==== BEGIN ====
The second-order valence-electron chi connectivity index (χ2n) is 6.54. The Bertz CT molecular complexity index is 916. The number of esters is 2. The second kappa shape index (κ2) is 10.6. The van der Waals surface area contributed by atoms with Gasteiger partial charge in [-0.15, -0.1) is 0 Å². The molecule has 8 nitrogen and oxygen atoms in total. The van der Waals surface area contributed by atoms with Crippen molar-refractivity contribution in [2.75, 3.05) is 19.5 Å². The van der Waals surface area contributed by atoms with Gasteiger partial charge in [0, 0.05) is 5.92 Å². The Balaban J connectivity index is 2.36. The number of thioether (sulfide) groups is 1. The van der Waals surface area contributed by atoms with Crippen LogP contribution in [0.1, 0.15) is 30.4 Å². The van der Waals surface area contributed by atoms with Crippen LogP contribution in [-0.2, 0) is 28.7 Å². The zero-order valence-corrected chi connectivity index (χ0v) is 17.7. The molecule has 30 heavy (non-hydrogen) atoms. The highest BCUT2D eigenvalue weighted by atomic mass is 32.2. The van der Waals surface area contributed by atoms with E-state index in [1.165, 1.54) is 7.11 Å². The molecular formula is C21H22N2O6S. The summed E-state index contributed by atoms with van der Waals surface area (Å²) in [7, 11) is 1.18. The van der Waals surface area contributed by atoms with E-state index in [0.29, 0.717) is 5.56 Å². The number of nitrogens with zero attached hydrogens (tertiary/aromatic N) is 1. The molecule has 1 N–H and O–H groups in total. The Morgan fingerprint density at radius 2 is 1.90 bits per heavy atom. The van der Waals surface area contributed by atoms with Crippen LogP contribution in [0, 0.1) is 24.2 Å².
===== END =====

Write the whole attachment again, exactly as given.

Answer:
The second-order valence-electron chi connectivity index (χ2n) is 6.54. The Bertz CT molecular complexity index is 916. The number of esters is 2. The second kappa shape index (κ2) is 10.6. The van der Waals surface area contributed by atoms with Gasteiger partial charge in [-0.15, -0.1) is 0 Å². The molecule has 8 nitrogen and oxygen atoms in total. The van der Waals surface area contributed by atoms with Crippen molar-refractivity contribution in [2.75, 3.05) is 19.5 Å². The van der Waals surface area contributed by atoms with Gasteiger partial charge in [0, 0.05) is 5.92 Å². The Balaban J connectivity index is 2.36. The number of thioether (sulfide) groups is 1. The van der Waals surface area contributed by atoms with Crippen LogP contribution in [0.1, 0.15) is 30.4 Å². The van der Waals surface area contributed by atoms with Crippen LogP contribution in [-0.2, 0) is 28.7 Å². The zero-order valence-corrected chi connectivity index (χ0v) is 17.7. The molecule has 30 heavy (non-hydrogen) atoms. The highest BCUT2D eigenvalue weighted by atomic mass is 32.2. The van der Waals surface area contributed by atoms with E-state index in [1.165, 1.54) is 7.11 Å². The molecular formula is C21H22N2O6S. The summed E-state index contributed by atoms with van der Waals surface area (Å²) in [7, 11) is 1.18. The van der Waals surface area contributed by atoms with E-state index in [0.29, 0.717) is 5.56 Å². The number of nitrogens with zero attached hydrogens (tertiary/aromatic N) is 1. The molecule has 1 N–H and O–H groups in total. The Morgan fingerprint density at radius 2 is 1.90 bits per heavy atom. The van der Waals surface area contributed by atoms with Crippen LogP contribution in [0, 0.1) is 24.2 Å².